Phosphorylation Fails to Activate Chloride Channels from Cystic Fibrosis Airway Cells
Chloride impermeability of epithelial cells can account for many of the experimental and clinical manifestations of cystic fibrosis (CF)1,2. Activation of apical-membrane Cl− channels by cyclic AMP-mediated stimuli is defective in CF airway epithelial cells3,4, despite normal agonist-induced increases in cellular cAMP levels4,5. This defect in Cl− channel regulation has been localized to the apical membrane by exposing the cytoplasmic surface of excised membrane patches to the catalytic subunit (C subunit) of cAMP-dependent protein kinase and ATP. In membranes from normal cells, C-subunit activated Cl− channels with properties identical to those stimulated by cAMP-dependent agonists during cell-attached recording. Activation by the C subunit was not observed in CF membranes, but the presence of Cl− channels was verified by voltage-induced activation. The failure of the C subunit to activate the Cl− channels of CF membranes indicates that the block in their cAMP-mediated activation lies distal to induction of cAMP-dependent protein kinase activity and focuses our attention on the Cl− channel and its membrane-associated regulatory proteins as the probable site of the CF defect.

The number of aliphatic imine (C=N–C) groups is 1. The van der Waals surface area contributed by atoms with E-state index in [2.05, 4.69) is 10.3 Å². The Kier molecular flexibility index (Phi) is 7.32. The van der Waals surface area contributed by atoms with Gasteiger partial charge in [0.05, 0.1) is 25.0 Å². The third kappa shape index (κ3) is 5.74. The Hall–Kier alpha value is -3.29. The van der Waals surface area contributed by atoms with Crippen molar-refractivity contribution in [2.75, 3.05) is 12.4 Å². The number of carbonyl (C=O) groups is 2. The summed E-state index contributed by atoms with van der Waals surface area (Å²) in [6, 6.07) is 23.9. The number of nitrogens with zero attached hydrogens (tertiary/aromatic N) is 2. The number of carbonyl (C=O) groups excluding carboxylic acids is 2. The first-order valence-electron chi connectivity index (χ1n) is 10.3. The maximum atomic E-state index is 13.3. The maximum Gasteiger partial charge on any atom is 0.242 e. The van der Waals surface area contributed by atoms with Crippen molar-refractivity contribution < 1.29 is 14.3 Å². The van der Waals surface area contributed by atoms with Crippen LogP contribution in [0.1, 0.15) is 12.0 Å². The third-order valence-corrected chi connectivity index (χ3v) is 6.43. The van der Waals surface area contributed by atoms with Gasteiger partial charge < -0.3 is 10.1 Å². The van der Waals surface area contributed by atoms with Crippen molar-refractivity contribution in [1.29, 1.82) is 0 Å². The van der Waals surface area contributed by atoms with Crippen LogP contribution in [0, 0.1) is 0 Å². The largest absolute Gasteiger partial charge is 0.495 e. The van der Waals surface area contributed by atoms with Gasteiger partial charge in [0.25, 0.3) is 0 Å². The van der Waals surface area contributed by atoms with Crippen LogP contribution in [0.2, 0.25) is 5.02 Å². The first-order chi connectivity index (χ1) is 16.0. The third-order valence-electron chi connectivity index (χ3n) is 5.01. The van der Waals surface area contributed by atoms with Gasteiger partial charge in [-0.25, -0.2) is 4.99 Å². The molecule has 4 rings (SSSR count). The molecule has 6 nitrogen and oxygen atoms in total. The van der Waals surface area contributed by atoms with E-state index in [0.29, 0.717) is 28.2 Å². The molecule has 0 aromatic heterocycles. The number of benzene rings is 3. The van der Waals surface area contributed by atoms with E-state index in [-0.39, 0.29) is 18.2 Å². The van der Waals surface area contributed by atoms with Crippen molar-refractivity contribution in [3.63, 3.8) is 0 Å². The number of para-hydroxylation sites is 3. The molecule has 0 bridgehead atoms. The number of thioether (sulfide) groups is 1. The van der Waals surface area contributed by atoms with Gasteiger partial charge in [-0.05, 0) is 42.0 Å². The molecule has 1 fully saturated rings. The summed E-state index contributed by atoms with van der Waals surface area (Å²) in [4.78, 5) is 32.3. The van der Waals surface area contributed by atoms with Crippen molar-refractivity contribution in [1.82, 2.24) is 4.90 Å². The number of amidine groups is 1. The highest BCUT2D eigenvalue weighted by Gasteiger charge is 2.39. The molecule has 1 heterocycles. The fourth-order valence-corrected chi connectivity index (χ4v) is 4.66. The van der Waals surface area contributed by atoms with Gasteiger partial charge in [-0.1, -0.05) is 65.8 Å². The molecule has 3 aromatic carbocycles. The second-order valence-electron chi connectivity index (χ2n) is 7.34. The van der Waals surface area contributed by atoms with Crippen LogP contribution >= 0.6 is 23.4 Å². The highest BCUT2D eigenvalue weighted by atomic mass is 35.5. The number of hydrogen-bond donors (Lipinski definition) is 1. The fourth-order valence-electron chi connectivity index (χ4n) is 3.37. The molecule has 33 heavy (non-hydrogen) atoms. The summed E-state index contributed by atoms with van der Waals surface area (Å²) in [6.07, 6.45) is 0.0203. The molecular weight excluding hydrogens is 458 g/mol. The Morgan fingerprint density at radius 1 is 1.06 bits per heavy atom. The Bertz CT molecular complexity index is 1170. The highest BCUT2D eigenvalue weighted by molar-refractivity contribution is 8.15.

Schoumacher, R. A.,
Shoemaker, R. L.,
Halm, D. R.,
Tallant, E. A.,
Wallace, R. W.,
& Frizzell, R. A.
(1987). Phosphorylation Fails to Activate Chloride Channels from Cystic Fibrosis Airway Cells. Nature, 330, 752-754.